THE PIZZAGATE MASSACRE (2020)
Written and Directed by John Valley
Grimmfest 2021 Review
I’m not a truther when it comes to conspiracy theories: whether it’s 9/11 being an inside job, the Earth being flat, Covid being a ‘plandemic’ or the Royal Family cutting Diana’s breaks. Yet there’s something exciting about going down the rabbit hole to see some of the elaborate stories people come up with. The Pizzagate Massacre takes its name from an outlandish theory that, in 2016, the Democrat party were running a human trafficking and child sex ring from the back of a local pizza joint. It’d almost seem darkly funny if someone hadn’t gone down rifle in hand to try and bring the owners to justice. Still, as a subject for writer/ director/ co-star John Valley’s new black comedy, maybe it can be.
In this movie, we follow the interestingly named Karen Black (Payne). She’s a wannabe journalist who is having the day from hell – getting fired from her first day on the set of Terri Lee’s “news show” (think Infowars). And just as she learned about a secret cabal of lizard people raping kids in a pizza shop… Afterwards, a chance meeting with a gun-touting conspiracy theorist Duncan (Seaux) results in her going down to join him at the branch meeting of his right-wing militia. There’s a power struggle between him and his even more psychotic and constantly angry rival Phil (Valley), who wants them to become more militant. Sensing a great story, she asks if they could escort her to Austin to look into this pizza shop conspiracy, and after the latter says yes, the former reluctantly picks her up first. So off they go to the big city, where things get really out of hand.
It’s an interesting concept for a film and timely when considering the spread of Qanon nonsense in the States. Granted, the blend between horror and comedy never quite works, with the seriousness of the situation and the relatively crass humour making uncomfortable bedfellows. Yet I enjoyed the scenes that dealt with militia politics: could they be more than just a gun club? The road movie aspect is rewarding, too, with some moments that let us know the leads better – and the sequence where they reach Austin and are overwhelmed by it boasts some excellent cinematography. However, the star of the show is Seaux, who finds humanity in Duncan. He may be an unhinged racist, yet moments like him asking Karen how much they should commit to their cover story of being a couple are surprisingly relatable. I also liked that he seems oddly rational at points – at least for a guy who believes in underground cabals (but he draws the line at lizards). Still, it looks like the writers backed away from exploring some of the darker parts of his personality. For example, without going into specifics, there’s a scene where he has to take his shirt off that lays everything out for us but then just kind of ends.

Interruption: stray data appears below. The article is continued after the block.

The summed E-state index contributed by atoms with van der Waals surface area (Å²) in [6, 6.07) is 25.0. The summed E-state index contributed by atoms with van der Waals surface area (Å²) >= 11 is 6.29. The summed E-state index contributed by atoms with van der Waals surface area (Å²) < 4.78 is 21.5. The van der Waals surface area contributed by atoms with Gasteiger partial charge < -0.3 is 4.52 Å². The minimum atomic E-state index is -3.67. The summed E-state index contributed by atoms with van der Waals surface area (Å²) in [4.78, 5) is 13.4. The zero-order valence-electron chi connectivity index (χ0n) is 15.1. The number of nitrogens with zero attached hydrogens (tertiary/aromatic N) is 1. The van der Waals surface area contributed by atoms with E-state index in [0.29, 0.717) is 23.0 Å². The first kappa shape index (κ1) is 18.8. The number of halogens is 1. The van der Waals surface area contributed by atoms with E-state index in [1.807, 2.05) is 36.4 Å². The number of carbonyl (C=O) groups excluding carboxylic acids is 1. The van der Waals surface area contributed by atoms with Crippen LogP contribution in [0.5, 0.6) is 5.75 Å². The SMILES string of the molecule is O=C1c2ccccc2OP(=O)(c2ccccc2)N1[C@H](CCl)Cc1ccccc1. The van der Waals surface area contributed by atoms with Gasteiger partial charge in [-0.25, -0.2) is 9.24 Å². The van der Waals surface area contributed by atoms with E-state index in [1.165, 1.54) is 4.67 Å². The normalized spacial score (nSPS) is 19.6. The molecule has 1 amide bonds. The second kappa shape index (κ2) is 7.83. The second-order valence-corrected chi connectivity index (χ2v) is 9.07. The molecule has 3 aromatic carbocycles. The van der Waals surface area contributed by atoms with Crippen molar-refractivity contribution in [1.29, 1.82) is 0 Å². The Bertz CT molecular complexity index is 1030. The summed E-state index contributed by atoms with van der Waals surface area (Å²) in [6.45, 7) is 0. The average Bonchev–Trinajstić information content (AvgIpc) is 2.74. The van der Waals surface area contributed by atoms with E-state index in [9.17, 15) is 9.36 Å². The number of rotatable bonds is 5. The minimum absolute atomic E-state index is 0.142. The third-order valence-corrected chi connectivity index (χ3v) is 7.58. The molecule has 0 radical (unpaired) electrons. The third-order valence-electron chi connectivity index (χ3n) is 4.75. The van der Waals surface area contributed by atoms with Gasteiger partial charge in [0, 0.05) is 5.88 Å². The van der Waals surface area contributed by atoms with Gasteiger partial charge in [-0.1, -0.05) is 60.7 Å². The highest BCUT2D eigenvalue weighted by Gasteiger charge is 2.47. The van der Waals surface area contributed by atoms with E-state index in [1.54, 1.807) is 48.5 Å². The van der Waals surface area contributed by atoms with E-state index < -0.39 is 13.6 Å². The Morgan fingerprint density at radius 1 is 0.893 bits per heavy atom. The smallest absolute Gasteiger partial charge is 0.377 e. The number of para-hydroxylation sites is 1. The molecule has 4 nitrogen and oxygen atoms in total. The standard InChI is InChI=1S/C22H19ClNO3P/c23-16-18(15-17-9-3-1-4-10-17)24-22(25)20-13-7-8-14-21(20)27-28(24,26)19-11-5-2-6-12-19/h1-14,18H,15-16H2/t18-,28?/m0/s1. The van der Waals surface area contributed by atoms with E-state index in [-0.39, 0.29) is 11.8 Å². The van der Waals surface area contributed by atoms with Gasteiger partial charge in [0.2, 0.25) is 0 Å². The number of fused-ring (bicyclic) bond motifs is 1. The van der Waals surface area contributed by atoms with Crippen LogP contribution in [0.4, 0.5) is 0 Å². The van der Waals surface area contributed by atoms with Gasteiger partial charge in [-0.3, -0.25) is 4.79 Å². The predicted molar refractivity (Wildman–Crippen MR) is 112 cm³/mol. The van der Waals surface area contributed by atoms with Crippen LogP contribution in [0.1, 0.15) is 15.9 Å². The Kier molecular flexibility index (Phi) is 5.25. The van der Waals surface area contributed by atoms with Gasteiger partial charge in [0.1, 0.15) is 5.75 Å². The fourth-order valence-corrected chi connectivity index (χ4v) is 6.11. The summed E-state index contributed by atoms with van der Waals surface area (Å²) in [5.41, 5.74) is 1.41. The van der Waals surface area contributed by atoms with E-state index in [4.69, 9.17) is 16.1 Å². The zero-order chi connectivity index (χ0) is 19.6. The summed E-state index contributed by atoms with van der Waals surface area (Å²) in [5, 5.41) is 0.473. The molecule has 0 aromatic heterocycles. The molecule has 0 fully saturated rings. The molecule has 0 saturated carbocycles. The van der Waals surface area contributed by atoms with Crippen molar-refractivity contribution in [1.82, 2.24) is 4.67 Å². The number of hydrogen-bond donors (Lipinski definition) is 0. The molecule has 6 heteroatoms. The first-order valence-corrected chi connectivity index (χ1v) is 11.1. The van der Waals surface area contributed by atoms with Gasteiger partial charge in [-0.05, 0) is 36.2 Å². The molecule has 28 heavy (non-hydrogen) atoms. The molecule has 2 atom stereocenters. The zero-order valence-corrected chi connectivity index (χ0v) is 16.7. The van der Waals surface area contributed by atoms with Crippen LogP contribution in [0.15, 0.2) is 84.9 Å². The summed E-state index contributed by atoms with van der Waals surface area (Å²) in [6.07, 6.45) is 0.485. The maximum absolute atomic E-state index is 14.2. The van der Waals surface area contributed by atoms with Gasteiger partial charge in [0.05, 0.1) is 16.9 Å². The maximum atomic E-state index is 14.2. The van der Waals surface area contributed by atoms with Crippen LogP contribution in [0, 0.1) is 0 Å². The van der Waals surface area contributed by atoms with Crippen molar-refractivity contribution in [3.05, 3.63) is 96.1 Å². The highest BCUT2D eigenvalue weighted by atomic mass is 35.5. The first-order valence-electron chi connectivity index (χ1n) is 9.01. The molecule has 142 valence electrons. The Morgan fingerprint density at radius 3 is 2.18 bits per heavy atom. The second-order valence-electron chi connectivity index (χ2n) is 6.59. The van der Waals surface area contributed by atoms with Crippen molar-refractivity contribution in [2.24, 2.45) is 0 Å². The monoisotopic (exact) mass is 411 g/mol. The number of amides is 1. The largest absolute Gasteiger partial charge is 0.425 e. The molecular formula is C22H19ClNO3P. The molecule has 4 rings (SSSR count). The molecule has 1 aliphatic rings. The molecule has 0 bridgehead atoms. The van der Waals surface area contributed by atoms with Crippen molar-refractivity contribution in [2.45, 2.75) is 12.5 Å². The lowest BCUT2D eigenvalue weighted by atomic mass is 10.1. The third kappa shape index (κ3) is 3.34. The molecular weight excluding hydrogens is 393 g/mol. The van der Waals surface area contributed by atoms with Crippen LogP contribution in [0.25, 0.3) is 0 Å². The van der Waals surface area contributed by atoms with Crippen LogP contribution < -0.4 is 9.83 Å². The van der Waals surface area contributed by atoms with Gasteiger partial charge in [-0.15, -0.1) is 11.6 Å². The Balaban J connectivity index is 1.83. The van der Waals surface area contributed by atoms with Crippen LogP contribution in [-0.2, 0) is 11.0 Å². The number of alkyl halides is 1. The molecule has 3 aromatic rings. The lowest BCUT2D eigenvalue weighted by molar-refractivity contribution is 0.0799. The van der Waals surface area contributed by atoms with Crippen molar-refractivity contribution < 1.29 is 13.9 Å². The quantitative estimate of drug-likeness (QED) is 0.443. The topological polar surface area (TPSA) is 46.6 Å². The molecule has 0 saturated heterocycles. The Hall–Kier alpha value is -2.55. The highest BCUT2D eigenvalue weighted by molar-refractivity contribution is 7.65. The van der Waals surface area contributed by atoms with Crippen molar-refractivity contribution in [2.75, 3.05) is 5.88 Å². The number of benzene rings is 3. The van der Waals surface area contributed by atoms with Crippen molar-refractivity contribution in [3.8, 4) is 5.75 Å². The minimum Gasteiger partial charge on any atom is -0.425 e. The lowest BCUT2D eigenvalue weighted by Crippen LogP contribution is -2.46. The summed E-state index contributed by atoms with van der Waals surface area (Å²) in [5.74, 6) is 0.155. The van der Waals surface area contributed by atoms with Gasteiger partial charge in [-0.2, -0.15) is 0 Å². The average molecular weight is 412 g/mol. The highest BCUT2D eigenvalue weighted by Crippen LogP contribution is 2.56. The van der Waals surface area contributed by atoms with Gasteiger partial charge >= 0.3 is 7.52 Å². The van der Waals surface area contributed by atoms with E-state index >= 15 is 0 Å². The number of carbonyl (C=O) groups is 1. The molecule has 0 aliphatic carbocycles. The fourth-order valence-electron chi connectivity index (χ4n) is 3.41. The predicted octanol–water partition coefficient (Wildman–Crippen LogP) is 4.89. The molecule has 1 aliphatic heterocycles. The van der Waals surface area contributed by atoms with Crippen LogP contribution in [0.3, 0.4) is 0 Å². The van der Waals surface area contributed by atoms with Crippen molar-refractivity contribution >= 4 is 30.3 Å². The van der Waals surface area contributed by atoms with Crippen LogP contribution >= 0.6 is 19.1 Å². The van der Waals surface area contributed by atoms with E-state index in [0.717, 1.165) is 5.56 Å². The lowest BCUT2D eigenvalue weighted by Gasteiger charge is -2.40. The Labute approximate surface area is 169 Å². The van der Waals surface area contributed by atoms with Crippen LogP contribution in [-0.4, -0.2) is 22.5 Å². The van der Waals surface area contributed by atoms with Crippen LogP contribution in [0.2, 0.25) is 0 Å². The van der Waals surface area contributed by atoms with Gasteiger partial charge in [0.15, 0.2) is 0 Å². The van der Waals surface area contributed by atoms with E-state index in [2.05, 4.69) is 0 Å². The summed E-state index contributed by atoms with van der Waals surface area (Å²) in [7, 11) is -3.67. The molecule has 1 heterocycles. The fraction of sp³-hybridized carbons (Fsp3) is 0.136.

Real people do fall for these groups – heck, I’ve even lost some friends to them – so I’d have liked to see him given a bit more backing story. Or at least see more of his daily life. Unfortunately, he’s not the only cast member let down by the material. Payne is charismatic as Karen, giving her a rookie charm. Still, I don’t think she’s able to sell the frankly baffling motivation. I get that there are people who believe in lizard people conspiracies – but I didn’t buy she would from the way we first meet her. Hence for much of the film, I was trying to figure out if she was doing this as a ruse. There’s no radicalization process – she witnesses one rant then is a convert. Were the conspiracy the plot revolves around a little less over the top, it may have made more sense: think secret paedophile cabal operating outside a pizza shop rather than secret lizard paedophile cabal. Now there’s a sentence I never saw myself writing. Karen is too much of a blank slate to be our protagonist, and though it’s oddly sweet seeing her bond with Duncan I think that was despite the at times rushed script that seemed to streamline their rapport despite his many red flags.
I know this is ostensibly a comedy, at least for chunks, but The Pizzagate Massacre deals with some serious themes. It also sets itself an even tougher task by exploring them from the point of view of characters we don’t have much reason to like. Duncan, Karen and Philip are flawed, which is good but too broadly written to be sympathetic or realistic. This meant I wasn’t emotionally invested in their journey for much of the running time, and the finale failed to transcend its obvious budgetary constraints to deliver on the dramatics. You know from the start it won’t end well – that’s a given. I wanted to want it to though. Really, it’s hard to know what Valley was going for here: if it’s a tragedy about how otherwise reasonable people can get sucked into this kind of mindset, then its characters aren’t afforded the necessary psychological depth. If it’s just about laughing at them, then the second half is way too grim. An interesting diversion, much like its subject matter, but it hasn’t made a believer out of me. Still, there’s more than enough to have left me curious.